Chinese Navy Shadows Historic U.S.-Philippine Exercise

Courtesy Armed Forces of the Philippines

Published Apr 29, 2024 2:30 PM by The Maritime Executive


China's naval forces are shadowing a joint Philippine-US exercise off the coast of Palawan, according to a spokesperson for the Armed Forces of the Philippines.

The maneuvers are the first of their kind within the Philippine Exclusive Economic Zone (EEZ), outside of the nation's territorial sea. The area is contested, and Beijing views the location as provocative: China claims a vast swath of the Philippines' western EEZ as its own under Beijing's sweeping "nine-dash line" policy, even though the claim was invalidated by an international tribunal in 2016.  

AFP Western Command spokesman Capt. Ariel Joseph Coloma told local media that the Chinese destroyer Shenzhen and a PLA Navy surveillance vessel were operating a few miles away from the joint exercise, at a position about 40 miles off Palawan. A shadow escort by a competing military power is commonplace for naval maneuvers, particularly outside of a territorial sea, and China has dispatched ships to monitor U.S. exercises - like Rim of the Pacific, held every other year near Hawaii  - many times before. 

"As long [as] we continue to monitor and report them, we are in control of the situation," Coloma told the government-operated Philippine News Agency.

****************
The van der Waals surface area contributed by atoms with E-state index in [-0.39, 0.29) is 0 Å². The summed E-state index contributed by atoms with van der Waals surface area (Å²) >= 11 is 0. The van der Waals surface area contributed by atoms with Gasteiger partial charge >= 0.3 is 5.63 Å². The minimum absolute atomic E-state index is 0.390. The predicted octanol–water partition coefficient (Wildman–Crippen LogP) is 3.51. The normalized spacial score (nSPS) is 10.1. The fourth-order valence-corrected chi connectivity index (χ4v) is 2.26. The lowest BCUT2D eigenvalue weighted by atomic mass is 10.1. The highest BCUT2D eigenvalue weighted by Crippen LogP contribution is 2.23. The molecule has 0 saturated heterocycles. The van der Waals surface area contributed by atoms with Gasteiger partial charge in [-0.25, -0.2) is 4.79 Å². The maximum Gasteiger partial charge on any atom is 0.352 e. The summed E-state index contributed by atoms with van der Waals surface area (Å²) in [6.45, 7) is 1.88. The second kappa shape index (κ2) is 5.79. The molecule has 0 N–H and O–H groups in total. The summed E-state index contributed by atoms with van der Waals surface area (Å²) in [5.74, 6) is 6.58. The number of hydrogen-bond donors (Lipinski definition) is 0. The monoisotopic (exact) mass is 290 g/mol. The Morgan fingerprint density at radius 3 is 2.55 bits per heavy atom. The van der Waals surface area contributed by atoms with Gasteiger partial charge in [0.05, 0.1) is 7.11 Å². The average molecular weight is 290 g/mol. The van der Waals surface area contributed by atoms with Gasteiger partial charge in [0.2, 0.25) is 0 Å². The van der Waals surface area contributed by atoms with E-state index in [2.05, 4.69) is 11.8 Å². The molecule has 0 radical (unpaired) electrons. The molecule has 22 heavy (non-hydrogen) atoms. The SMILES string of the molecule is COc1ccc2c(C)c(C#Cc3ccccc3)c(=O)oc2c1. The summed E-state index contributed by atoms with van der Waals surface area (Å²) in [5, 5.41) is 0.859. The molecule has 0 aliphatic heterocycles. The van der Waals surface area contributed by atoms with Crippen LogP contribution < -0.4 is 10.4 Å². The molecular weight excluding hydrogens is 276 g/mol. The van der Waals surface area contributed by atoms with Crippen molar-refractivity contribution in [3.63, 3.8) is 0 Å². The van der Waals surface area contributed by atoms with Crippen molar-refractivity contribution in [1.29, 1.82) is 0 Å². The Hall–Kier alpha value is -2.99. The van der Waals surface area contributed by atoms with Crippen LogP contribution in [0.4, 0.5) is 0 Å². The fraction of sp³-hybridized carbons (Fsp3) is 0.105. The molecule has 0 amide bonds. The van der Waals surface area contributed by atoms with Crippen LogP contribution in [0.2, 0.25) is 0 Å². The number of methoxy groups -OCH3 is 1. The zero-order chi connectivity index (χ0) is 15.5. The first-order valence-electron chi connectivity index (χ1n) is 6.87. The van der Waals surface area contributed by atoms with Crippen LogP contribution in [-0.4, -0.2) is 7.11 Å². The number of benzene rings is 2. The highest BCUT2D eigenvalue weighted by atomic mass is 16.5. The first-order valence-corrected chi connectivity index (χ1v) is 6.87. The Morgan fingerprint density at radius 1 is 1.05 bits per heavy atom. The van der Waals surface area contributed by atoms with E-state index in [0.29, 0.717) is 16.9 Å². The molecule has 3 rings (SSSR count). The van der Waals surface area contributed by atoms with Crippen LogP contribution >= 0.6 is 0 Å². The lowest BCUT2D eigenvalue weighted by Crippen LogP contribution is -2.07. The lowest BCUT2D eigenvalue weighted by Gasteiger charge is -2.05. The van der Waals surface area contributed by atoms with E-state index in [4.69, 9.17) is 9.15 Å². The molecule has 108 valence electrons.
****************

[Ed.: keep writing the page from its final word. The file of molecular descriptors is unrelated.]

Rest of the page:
In advance of the exercise, China also doubled the presence of maritime militia and military vessels in and around the Philippine exclusive economic zone, according to the Armed Forces of the Philippines. More than 120  Chinese vessels are in the area, with the largest concentrations found near three strategic locations: Scarborough Shoal, Second Thomas Shoal and Pag-asa Island. 

"This upsurge is out of the normal," Philippine Navy spokesman Commodore Roy Trinidad told GMA. 

The China Coast Guard has attacked Philippine supply boats near Second Thomas Shoal, and the Chinese maritime militia has played a key role in blockading Philippine installations. 

Though the uptick in presence is concerning, Trinidad said that the AFP expects Chinese forces to "behave" during the exercises because the U.S. Navy will be there. 

The opinions expressed herein are the author's and not necessarily those of The Maritime Executive.